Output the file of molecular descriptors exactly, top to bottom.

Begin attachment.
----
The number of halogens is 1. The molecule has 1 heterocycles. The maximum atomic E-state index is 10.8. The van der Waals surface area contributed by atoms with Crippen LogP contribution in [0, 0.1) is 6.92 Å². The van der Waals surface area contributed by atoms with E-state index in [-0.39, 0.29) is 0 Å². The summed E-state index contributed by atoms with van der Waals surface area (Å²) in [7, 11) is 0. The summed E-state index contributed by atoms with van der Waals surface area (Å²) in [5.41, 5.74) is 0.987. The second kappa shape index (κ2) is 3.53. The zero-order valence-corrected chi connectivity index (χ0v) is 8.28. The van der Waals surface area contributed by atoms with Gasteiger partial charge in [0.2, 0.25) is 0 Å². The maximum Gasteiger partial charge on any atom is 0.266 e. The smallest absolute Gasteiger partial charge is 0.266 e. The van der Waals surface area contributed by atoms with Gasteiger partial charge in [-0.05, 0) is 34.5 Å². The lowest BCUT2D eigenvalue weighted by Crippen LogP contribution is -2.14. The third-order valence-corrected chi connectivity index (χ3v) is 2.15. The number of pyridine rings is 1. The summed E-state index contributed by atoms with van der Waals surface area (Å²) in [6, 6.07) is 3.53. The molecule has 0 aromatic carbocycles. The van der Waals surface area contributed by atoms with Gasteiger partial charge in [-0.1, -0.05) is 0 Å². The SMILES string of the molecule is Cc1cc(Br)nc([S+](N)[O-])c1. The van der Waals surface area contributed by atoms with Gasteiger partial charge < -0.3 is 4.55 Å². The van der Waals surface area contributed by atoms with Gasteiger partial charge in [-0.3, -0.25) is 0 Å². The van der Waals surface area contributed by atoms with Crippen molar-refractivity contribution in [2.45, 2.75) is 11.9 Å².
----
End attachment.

The number of halogens is 1. The molecule has 1 heterocycles. The maximum atomic E-state index is 10.8. The van der Waals surface area contributed by atoms with Crippen LogP contribution in [0, 0.1) is 6.92 Å². The van der Waals surface area contributed by atoms with E-state index in [-0.39, 0.29) is 0 Å². The summed E-state index contributed by atoms with van der Waals surface area (Å²) in [7, 11) is 0. The summed E-state index contributed by atoms with van der Waals surface area (Å²) in [5.41, 5.74) is 0.987. The second kappa shape index (κ2) is 3.53. The zero-order valence-corrected chi connectivity index (χ0v) is 8.28. The van der Waals surface area contributed by atoms with Gasteiger partial charge in [0.2, 0.25) is 0 Å². The maximum Gasteiger partial charge on any atom is 0.266 e. The smallest absolute Gasteiger partial charge is 0.266 e. The van der Waals surface area contributed by atoms with Gasteiger partial charge in [-0.05, 0) is 34.5 Å². The lowest BCUT2D eigenvalue weighted by Crippen LogP contribution is -2.14. The third-order valence-corrected chi connectivity index (χ3v) is 2.15. The number of pyridine rings is 1. The summed E-state index contributed by atoms with van der Waals surface area (Å²) in [6, 6.07) is 3.53. The molecule has 0 aromatic carbocycles. The van der Waals surface area contributed by atoms with Gasteiger partial charge in [-0.1, -0.05) is 0 Å². The SMILES string of the molecule is Cc1cc(Br)nc([S+](N)[O-])c1. The van der Waals surface area contributed by atoms with Gasteiger partial charge < -0.3 is 4.55 Å². The van der Waals surface area contributed by atoms with Gasteiger partial charge in [-0.3, -0.25) is 0 Å². The van der Waals surface area contributed by atoms with Crippen molar-refractivity contribution in [2.45, 2.75) is 11.9 Å².